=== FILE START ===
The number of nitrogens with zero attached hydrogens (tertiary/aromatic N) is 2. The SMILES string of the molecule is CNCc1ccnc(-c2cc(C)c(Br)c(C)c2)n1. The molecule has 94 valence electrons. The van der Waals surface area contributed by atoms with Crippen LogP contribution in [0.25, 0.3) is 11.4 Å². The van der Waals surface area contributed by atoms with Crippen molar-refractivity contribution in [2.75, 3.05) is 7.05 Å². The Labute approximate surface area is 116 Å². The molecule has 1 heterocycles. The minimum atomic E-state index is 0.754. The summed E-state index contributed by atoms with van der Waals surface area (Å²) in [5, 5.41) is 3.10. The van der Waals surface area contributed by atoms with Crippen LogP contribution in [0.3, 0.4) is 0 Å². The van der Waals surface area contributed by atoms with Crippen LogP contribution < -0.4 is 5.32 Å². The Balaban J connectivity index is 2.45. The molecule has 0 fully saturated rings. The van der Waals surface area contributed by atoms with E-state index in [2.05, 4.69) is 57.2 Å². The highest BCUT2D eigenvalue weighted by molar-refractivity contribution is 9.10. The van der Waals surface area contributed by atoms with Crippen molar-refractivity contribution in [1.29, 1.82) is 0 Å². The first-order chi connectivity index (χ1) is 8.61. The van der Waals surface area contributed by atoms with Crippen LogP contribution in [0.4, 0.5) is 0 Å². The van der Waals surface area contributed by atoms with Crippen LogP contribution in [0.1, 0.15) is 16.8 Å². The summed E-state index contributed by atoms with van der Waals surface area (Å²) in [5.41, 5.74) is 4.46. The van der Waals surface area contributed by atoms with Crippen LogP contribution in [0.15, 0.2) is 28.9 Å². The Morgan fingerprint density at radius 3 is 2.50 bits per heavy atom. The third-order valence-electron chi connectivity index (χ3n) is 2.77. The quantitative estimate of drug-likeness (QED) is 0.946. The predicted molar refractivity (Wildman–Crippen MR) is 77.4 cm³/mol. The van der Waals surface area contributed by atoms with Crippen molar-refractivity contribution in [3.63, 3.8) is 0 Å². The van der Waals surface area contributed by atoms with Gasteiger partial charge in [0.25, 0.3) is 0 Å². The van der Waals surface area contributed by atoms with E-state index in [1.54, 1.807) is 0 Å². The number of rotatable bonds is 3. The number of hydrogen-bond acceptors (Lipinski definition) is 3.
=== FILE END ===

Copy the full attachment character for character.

The number of nitrogens with zero attached hydrogens (tertiary/aromatic N) is 2. The SMILES string of the molecule is CNCc1ccnc(-c2cc(C)c(Br)c(C)c2)n1. The molecule has 94 valence electrons. The van der Waals surface area contributed by atoms with Crippen LogP contribution in [0.25, 0.3) is 11.4 Å². The van der Waals surface area contributed by atoms with Crippen molar-refractivity contribution in [2.75, 3.05) is 7.05 Å². The Labute approximate surface area is 116 Å². The molecule has 1 heterocycles. The minimum atomic E-state index is 0.754. The summed E-state index contributed by atoms with van der Waals surface area (Å²) in [5, 5.41) is 3.10. The van der Waals surface area contributed by atoms with Crippen LogP contribution in [0.3, 0.4) is 0 Å². The van der Waals surface area contributed by atoms with Crippen LogP contribution < -0.4 is 5.32 Å². The Balaban J connectivity index is 2.45. The molecule has 0 fully saturated rings. The van der Waals surface area contributed by atoms with E-state index in [2.05, 4.69) is 57.2 Å². The highest BCUT2D eigenvalue weighted by molar-refractivity contribution is 9.10. The van der Waals surface area contributed by atoms with Crippen molar-refractivity contribution in [1.29, 1.82) is 0 Å². The first-order chi connectivity index (χ1) is 8.61. The van der Waals surface area contributed by atoms with Crippen LogP contribution in [0.4, 0.5) is 0 Å². The van der Waals surface area contributed by atoms with Crippen LogP contribution in [0.1, 0.15) is 16.8 Å². The summed E-state index contributed by atoms with van der Waals surface area (Å²) in [5.41, 5.74) is 4.46. The van der Waals surface area contributed by atoms with Crippen LogP contribution in [0.15, 0.2) is 28.9 Å². The Morgan fingerprint density at radius 3 is 2.50 bits per heavy atom. The third-order valence-electron chi connectivity index (χ3n) is 2.77. The quantitative estimate of drug-likeness (QED) is 0.946. The predicted molar refractivity (Wildman–Crippen MR) is 77.4 cm³/mol. The van der Waals surface area contributed by atoms with Crippen molar-refractivity contribution in [3.63, 3.8) is 0 Å². The van der Waals surface area contributed by atoms with Gasteiger partial charge in [0.25, 0.3) is 0 Å². The van der Waals surface area contributed by atoms with E-state index in [1.54, 1.807) is 0 Å². The number of rotatable bonds is 3. The number of hydrogen-bond acceptors (Lipinski definition) is 3.